Australia reverses age limit for post-higher education work streams

Australia’s Department of Home Affairs has recently announced that the maximum age limit for post-higher education work visas will remain 50 years old for foreign PhD and master’s research degree students, after updating visa policy changes set to take effect on 1 July 2024.

 

Changes to past announcements

Last December 2023, an age limit of 35 years was proposed for all Temporary Graduate (Subclass 485) visas in line with the government’s Migration Strategy. This was later emphasised through an announcement in May outlining changes to the visa, stating that the maximum age for all post-study work streams under the Temporary Graduate program would be reduced from 50 to 35 years old, except for Hong Kong and British National Overseas passport holders.

In recent developments, however, the Department of Home Affairs has updated the proposed changes. Overseas graduates of PhD and research master’s programs shall be exempt from the age limit adjustment. Higher research degree recipients will still be eligible for Temporary Graduate visas under the Post-Higher Education Work stream (former Post-Study Work stream) until they turn 50. They will be allowed to stay in Australia for up to another three years, with an extra year or two available to graduates from India, Hong Kong and the UK. The 50-year cut-off will also remain for Hong Kong and British National Overseas passport holders regardless of their level of qualification.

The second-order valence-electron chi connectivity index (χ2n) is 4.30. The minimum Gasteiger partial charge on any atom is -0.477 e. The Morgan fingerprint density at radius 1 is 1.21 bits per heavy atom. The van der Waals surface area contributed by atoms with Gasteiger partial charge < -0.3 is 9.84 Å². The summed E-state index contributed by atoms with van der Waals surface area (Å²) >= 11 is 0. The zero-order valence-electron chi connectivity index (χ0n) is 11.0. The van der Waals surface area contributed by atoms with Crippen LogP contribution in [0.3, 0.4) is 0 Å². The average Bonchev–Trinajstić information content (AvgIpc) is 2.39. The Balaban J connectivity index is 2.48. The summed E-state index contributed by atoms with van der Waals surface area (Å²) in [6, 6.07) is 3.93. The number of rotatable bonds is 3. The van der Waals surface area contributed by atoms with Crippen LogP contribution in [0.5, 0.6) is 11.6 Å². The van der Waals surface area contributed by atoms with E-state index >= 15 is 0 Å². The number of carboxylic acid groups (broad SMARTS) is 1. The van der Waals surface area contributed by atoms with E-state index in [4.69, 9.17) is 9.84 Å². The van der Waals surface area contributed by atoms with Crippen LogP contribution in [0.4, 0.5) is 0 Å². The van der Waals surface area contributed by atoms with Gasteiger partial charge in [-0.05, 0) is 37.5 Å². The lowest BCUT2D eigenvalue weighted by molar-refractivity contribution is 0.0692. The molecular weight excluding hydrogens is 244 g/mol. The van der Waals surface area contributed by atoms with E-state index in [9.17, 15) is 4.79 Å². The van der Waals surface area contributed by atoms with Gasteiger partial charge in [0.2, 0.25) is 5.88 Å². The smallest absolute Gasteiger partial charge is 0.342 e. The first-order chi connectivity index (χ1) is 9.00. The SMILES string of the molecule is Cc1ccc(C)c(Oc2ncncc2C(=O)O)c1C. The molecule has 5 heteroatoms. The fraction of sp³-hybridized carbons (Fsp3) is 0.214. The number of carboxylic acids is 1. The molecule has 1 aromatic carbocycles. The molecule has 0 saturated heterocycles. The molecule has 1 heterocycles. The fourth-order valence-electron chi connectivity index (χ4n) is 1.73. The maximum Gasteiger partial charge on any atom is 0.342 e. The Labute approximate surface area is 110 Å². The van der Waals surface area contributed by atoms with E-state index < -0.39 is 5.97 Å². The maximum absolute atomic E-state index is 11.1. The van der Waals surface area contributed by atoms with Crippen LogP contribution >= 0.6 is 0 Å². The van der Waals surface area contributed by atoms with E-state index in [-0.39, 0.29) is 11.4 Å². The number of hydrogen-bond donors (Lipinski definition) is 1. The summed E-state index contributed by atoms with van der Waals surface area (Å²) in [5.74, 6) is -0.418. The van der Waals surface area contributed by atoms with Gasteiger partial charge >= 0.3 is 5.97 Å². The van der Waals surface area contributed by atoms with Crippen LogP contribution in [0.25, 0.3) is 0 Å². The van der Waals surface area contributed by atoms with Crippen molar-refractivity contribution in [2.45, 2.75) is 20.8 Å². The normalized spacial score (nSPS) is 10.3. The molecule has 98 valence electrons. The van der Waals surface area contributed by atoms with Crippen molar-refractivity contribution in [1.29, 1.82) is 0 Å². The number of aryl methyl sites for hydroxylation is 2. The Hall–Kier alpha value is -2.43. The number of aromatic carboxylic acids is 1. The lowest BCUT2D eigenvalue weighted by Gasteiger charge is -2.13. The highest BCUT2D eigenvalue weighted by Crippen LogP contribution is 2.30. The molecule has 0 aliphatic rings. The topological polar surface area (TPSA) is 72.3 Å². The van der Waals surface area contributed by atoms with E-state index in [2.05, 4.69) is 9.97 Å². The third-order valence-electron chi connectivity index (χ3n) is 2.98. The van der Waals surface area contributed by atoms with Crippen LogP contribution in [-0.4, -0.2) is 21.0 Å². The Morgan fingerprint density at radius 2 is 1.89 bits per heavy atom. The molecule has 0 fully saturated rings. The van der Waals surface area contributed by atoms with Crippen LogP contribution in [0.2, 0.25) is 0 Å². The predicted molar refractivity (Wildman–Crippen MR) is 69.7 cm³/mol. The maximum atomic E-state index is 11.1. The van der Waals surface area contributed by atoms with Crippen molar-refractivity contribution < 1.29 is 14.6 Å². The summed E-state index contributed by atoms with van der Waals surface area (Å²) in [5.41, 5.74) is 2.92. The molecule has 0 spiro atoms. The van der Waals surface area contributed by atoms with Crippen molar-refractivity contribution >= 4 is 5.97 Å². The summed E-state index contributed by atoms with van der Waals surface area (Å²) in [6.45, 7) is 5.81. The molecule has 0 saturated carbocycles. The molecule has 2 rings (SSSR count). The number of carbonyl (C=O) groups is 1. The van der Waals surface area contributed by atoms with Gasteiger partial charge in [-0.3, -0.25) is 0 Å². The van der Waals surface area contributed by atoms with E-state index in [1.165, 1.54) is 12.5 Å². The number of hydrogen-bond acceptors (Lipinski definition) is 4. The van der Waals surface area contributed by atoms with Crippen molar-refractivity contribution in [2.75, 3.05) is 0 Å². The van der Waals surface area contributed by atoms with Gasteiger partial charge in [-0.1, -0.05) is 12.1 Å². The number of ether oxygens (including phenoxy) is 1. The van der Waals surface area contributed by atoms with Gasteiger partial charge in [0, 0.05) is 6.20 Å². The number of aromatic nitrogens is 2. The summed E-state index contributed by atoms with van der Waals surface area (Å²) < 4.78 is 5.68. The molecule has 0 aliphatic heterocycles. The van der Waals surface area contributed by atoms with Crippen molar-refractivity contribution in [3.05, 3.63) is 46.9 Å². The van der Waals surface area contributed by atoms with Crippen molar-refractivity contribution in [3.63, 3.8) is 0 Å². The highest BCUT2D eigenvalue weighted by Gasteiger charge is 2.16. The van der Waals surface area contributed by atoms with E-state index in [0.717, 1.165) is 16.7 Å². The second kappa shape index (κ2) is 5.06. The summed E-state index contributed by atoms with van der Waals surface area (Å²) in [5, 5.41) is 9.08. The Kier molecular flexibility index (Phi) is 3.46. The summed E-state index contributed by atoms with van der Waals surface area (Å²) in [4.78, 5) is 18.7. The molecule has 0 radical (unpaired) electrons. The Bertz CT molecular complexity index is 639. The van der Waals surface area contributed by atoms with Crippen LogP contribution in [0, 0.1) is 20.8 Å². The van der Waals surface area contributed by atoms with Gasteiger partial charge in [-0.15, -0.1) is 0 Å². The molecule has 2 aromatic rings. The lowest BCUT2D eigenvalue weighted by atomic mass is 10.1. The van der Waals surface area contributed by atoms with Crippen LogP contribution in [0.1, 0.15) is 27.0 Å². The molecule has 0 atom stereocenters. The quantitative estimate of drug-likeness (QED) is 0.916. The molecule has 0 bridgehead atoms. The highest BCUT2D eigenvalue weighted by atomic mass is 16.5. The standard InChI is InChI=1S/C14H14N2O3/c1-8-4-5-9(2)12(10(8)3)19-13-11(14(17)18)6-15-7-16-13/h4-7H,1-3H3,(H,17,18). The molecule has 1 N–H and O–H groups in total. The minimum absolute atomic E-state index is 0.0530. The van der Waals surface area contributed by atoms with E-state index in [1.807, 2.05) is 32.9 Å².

Notably, the new 35-year age limit will still apply to graduates of taught master’s, bachelor’s and associate degrees and vocational programs.

 

Post-higher education demographics

When the government announced the lower age limit, critics warned that the new rule would greatly impact the country’s pool of high-skilled foreigners. According to 2022 data from Australia’s Group of Eight (Go8) universities, 51% of its PhD students were international, while 40% of its international doctoral graduates were aged 30 or up.

Moreover, international students dominate PhD enrolments in many science, technology, engineering and mathematics (STEM) programs. According to statistics from the Department of Education, 65% of doctoral candidates in engineering and 63% in information technology (IT) came from outside Australia.

 

Positive sector response

The international education sector welcomes the reversal of the age limit for the Post-Higher Education work stream. Eligible graduates in this program often lean towards the older demographic, between early to mid-30s up to 40s, so the 50-year cut-off provides more opportunities for substantial work experience and valuable research outputs.

 

As the Australian government continues to make policy adjustments to balance the needs of the international education sector, stakeholders are hopeful to see more strides toward safeguarding the experiences and opportunities of foreign learners.

Stay updated on the latest developments for international students in Australia by reading our blog or getting in touch with our business development experts.

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